KPMG partners take home £600,000 payout

KPMG UK said the payouts represented a rise of around 16 per cent from last year. Picture: KPMG
KPMG UK said the payouts represented a rise of around 16 per cent from last year. Picture: KPMG
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More than 600 partners at KPMG will receive an average pay out of £600,000 after the accountancy giant saw profits soar in 2018, despite being hit with a number of formal complaints.

KPMG UK said the payouts, to be shared at an average of £601,200 among 635 partners, represented a rise of around 16 per cent from last year.

The professional service firm unveiled a 53 per cent jump in profits to £462 million in the year to 30 September, on the back of improved investment returns in technology.

Underlying profits increased 18 per cent to reach £356m on revenue of £2.3 billion, up 8 per cent in the fastest acceleration of sales in ten years.

Work related to Brexit and US tax reform drove demand for advice, helping KPMG’s tax, people services and legal practice grow by 7 per cent.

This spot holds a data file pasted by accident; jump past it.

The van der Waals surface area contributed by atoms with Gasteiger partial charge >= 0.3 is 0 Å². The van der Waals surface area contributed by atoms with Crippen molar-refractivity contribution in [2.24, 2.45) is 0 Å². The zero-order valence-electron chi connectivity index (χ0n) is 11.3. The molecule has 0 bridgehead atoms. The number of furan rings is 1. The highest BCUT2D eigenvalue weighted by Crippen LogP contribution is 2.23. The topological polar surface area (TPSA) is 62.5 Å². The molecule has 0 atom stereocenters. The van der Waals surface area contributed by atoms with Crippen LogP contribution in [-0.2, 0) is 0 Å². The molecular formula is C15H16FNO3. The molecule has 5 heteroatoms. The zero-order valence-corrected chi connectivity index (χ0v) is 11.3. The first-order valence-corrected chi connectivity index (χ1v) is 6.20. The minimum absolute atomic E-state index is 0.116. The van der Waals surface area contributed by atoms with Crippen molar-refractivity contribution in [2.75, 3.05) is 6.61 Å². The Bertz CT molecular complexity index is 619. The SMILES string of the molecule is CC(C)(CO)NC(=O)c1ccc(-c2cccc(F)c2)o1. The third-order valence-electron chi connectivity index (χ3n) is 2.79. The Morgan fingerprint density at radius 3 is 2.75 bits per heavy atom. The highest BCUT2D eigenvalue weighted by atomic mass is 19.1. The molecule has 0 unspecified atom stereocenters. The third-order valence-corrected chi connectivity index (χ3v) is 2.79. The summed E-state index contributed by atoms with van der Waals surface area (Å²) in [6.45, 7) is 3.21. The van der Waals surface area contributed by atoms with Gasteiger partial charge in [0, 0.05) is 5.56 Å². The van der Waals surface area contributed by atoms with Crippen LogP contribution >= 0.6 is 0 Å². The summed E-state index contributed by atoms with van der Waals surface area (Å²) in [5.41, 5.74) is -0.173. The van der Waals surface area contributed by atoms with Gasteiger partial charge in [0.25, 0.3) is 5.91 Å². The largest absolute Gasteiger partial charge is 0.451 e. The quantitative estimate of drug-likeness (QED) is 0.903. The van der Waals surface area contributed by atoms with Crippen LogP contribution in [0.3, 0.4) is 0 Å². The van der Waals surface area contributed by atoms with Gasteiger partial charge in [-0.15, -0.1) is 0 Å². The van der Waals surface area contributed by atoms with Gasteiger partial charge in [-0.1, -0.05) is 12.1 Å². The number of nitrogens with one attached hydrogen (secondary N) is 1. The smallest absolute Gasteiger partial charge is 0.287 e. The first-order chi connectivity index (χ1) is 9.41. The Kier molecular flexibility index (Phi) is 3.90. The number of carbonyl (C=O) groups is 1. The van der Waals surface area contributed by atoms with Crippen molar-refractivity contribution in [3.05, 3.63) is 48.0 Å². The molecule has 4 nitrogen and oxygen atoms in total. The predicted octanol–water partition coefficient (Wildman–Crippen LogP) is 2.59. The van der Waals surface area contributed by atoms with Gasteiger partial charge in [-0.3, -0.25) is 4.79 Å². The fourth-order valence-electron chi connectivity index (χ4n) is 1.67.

The results mark a turnaround from 2017, when KPMG saw profits tumble on the back of write-offs and one-off items. However, KPMG also put aside £73m to deal with potential fines and legal costs linked to audit investigations and disciplinary proceedings.

KPMG has been sanctioned this year over its work relating to Bank of New York Mellon, Ted Baker and Quindell.

Chairman Bill Michael, who took home £2.1m, said: “These results are the product of the tough decisions we have made and the hard work of our 16,000 people across the UK.

“Since taking on this role, together with my leadership team, I have refocused the business on our core strengths aligned to the firm’s public interest responsibilities. These actions have put us on the right trajectory.”

The results come as the Competition & Markets Authority, the Financial Reporting Council and Legal & General group chairman John Kingman are separately looking into the industry at the request of the UK government, following a series of high-profile company collapses, such as that of construction giant Carillion.